South Carolina: A Short History, 1520-1948

By David Duncan Wallace | Go to book overview
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CHAPTER XXVI
GENERAL CONDITIONS ON THE EVE OF THE REVOLUTION, 1769-1775

South Carolina Aids John Wilkes. --South Carolina became deeply involved in the Wilkes dispute, which stirred the British Empire during the decade preceding the American Revolution--a dispute involving the personal liberty of the subject against the King and Parliament, and in America the degree to which a colonial government should be allowed to manage its own affairs without interference by the central authority. The issue arose as follows: on April 23, 1763, Wilkes attacked in No. 45 of his newspaper, The North Briton, the speech from the throne. George III determined to punish him for criminal libel. He was arrested on an illegal general warrant not containing his name, and during the next ten years was subjected to protracted violation of his lawful rights in the government's attempt to crush anyone who dared so boldly to oppose the King. Despite his low character, Wilkes thus stood as the individual who must be upheld in order to preserve the liberty of the press, protection against unlawful arrest and general warrants, and the right of the people to elect to Parliament any man not legally disqualified.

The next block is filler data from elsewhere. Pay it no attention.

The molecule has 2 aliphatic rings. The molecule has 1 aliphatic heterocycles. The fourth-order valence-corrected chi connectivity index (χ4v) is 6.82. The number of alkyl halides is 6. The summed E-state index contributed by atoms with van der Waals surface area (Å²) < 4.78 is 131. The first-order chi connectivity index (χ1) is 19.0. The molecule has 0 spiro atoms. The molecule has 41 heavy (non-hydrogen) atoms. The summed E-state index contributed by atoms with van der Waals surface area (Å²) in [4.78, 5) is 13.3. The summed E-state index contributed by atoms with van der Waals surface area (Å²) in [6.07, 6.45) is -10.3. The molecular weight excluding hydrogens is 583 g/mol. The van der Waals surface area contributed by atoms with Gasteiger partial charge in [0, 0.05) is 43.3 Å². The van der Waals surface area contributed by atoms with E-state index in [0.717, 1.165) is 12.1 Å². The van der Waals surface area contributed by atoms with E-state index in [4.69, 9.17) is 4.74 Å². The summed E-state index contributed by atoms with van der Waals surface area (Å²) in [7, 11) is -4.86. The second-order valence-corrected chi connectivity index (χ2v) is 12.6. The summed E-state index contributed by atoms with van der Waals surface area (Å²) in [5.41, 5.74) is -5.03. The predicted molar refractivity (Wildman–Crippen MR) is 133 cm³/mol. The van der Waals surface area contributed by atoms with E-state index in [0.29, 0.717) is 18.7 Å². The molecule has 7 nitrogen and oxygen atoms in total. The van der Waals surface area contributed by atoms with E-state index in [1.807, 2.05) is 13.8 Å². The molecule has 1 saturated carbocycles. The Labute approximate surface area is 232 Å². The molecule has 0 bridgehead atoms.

This was why William Pitt, though despising Wilkes's character, defended his cause, London made him lord mayor, and friends of "the Society for the Support of the Bill of Rights" in England and America contributed £17,000 sterling to free Wilkes from his debts and enable him to carry on his fight. Franklin surmised that, had Wilkes had a good character and George III a bad one, the politician might have pushed the monarch from the throne, so intense was the excitement which raged through ten years over the personal and public rights centering in his contest with the Crown. Those who supported Wilkes believed in the right of the press to criticize the King's speech (which was merely the ministry's declaration of policy), in the right of the people to choose whom they would as their representative, and in the illegality of general search warrants. This dissolute man thus became the symbol of constitutional government and personal liberty. To support Wilkes was therefore considered by the South Carolinians as part of their resistance to arbitrary rule by the same Parliament that had imposed unconstitutional taxes on America. "Bill of Rights Societies"

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